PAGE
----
How the war in Ukraine is affecting tourism in Eastern Europe | Travel

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The years 2020 and 2021 have been difficult for the tourism industry to say the least. The coronavirus pandemic has caused immense losses around the world. All hopes turned to 2022 – as pandemic restrictions began to ease, it looked like the industry would rebound. Then came February 24 when Russia attacked Ukraine. (Also read: Southern Europe grapples with shifts in tourism amid Covid-19 pandemic)


DW examines whether war has replaced the pandemic as a holiday constraint in Europe. Tourists can avoid traveling to Central and Eastern Europe, especially to countries bordering Ukraine.

After two years of the pandemic, many may have been hoping for a vacation. German Economics and Climate Protection Minister Robert Habeck discussed the opportunities offered by the tourism industry at the International Tourism Exchange (ITB), the world’s largest travel trade fair, taking place in holds digitally in Berlin until March 10. Habeck said there was “no better counterbalance to war than tourism” and added that people could gain new experiences and even form friendships during their travels, he said.

Tension affects tourism

Yet, given the war, is it possible to travel to the Baltic countries or Ukraine’s immediate neighbours, such as Poland, Hungary or Slovakia? “Nothing works against that,” Samed Kizgin, a travel security expert, told DW. Kizgin works for A3M Global Monitoring, a company that assesses the safety of tour operators and internationally active companies traveling in certain areas. The German Foreign Ministry, for example, has not issued a travel warning, he points out. At most, refugee flows could lead to restrictions in certain areas, so the question is more whether one chooses to travel to neighboring countries or not.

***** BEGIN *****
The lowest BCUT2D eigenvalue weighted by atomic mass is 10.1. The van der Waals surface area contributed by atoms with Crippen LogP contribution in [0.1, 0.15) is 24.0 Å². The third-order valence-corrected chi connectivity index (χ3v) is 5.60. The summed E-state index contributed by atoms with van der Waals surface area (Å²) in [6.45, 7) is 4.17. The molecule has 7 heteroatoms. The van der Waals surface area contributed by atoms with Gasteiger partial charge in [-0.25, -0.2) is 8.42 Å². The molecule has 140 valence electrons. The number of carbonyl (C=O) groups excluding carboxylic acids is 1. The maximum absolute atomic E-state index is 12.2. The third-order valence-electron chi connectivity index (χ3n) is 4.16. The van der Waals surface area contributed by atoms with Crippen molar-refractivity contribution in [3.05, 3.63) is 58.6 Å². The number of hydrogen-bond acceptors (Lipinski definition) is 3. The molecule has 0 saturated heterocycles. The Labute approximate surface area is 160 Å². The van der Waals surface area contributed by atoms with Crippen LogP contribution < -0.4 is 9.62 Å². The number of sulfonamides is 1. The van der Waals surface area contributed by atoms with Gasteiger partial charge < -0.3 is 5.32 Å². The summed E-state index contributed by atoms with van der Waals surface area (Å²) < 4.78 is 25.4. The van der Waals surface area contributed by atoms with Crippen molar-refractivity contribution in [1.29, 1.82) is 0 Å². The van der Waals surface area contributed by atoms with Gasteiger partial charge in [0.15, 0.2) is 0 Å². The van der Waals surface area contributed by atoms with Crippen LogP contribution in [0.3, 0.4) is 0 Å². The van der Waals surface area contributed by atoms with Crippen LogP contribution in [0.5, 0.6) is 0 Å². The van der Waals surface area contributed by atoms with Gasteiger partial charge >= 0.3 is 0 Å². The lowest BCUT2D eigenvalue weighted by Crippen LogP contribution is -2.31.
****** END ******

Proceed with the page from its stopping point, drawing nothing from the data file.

The number of tourists to Central and Eastern Europe, as elsewhere in the world, has dropped significantly over the past two years due to the pandemic. But in the case of Ukraine’s neighbours, geopolitical tension also plays a role, says Kizgin: “Tourism in the region has been inhibited for years because it’s been smoldering for a long time, and people knew there would be a big bang at some point. .”

From confidence to uncertainty

When people think of vacationing in Europe, southern European countries, including Spain, France and Italy, usually come to mind – after all, they usually attract the most tourists. Central and Eastern Europe lags slightly behind them, but remains popular with tourists. Hungary and the Czech Republic are in high demand for wellness stays and city breaks. Poland is known for its cities like Krakow and Warsaw and its villages on the Baltic Sea coast. Romania and Bulgaria, meanwhile, attract beach-loving tourists due to their location on the Black Sea. The Baltic states of Estonia, Latvia and Lithuania to the north, which border Russia and Belarus, tend to attract those who prefer scenic landscapes and quiet towns with plenty of options for hiking and biking.